The case was tried by his Honor, Judge Moss, of the County Court of Orangeburg County, and a jury. The plaintiff offered no evidence of the condition of the crate and contents as of the time the shipment was delivered to the Southern Railway Company in Atlanta for transportation to Orangeburg, except the testimony of a witness who supervised the crating in Schenectady, N.Y., some indefinite time before the shipment in question from Atlanta to Orangeburg. His testimony tended to show that the refrigerator was at that time in good condition, properly crated, and delivered to the New York Central Railroad Company for transportation via New York City and the Clyde Steamship Line to Jacksonville, Fla. It was consigned and delivered to a subsidiary company at Jacksonville. There is no testimony as to its condition in Jacksonville or how long it remained there. From Jacksonville it was shipped over certain other lines of railroad to the General Electric Company in Atlanta. There is testimony tending to show that it was received in Atlanta as originally crated in Schenectady, with no marks indicating injury to the crate or to the refrigerator. It was stored in the warehouse in Atlanta; for how long does not appear. As long as it remained there, no examination of the contents of the crate appears to have been made, and could not have been made without removing the refrigerator from the crate which was not done. It was delivered to the railroad company for shipment in apparently the same condition as it left the factory in Schenectady. When the shipment arrived in Orangeburg, it was delivered to the Gramling Company, still with no marks upon the crate indicating possible injury to the contents and was hauled in a truck some ten miles to Cameron, where it was to have been delivered to a purchaser. The evidence tends to show that there was no rough handling in this movement. When the crate was removed or opened at Cameron, it was found that the refrigerator was damaged beyond repair. The testimony is strangely silent as to the character and probable cause of the injury to the refrigerator, which would give some idea as to possibility of its having occurred by some act of the carrier which would leave no trace upon the crate.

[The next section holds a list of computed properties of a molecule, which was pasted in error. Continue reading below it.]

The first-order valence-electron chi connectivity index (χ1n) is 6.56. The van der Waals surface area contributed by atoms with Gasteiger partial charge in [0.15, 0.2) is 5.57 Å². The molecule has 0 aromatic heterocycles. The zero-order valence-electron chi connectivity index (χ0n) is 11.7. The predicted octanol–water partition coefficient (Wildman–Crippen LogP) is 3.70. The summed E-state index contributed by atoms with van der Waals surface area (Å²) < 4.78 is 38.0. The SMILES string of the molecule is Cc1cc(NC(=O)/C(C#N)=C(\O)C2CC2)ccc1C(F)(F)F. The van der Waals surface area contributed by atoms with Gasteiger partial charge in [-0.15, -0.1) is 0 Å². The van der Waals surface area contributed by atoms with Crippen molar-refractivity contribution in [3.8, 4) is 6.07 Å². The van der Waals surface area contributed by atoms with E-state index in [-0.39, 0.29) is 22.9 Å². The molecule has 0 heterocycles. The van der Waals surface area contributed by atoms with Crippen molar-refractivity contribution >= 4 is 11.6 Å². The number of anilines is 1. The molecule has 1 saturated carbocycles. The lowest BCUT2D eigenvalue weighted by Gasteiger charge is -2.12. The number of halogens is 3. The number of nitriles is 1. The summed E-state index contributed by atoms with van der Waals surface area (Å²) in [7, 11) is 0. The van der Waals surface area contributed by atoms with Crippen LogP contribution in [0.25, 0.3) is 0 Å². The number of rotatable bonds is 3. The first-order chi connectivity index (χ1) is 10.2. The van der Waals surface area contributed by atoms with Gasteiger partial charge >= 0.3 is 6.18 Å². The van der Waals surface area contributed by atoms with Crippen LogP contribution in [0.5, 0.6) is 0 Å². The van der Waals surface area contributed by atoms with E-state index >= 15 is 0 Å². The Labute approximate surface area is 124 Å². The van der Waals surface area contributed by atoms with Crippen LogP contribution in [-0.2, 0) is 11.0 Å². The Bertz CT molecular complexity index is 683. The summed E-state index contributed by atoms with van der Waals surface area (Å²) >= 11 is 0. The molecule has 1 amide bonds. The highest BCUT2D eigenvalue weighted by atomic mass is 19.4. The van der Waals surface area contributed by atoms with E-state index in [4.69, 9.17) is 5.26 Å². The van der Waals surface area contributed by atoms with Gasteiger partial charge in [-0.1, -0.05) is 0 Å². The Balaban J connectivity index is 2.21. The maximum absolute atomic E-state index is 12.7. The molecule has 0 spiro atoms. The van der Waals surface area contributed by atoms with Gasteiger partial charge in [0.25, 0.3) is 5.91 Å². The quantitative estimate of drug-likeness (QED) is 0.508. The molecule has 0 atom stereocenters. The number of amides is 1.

At the conclusion of all of the testimony a motion was made for a directed verdict upon the grounds: (a) That there is no testimony tending to show any injury or damage done to the refrigerator cabinet while it was in the possession of the defendant, or any of its agents or servants; and (b) that the defendant being the only carrier handling the cabinet, and there being no testimony whatsoever tending to show its condition when defendant received it, the presumption that it was damaged in transit cannot arise until it has first been shown that the cabinet was not in a damaged condition when defendant received it. This motion was refused.

After a charge by the presiding Judge, the jury returned a verdict in favor of the plaintiff for the full amount claimed, $77.70, and from the judgment entered thereon the defendant has appealed upon various exceptions.

The appeal turns virtually upon the soundness or otherwise of the following contentions of the appellant: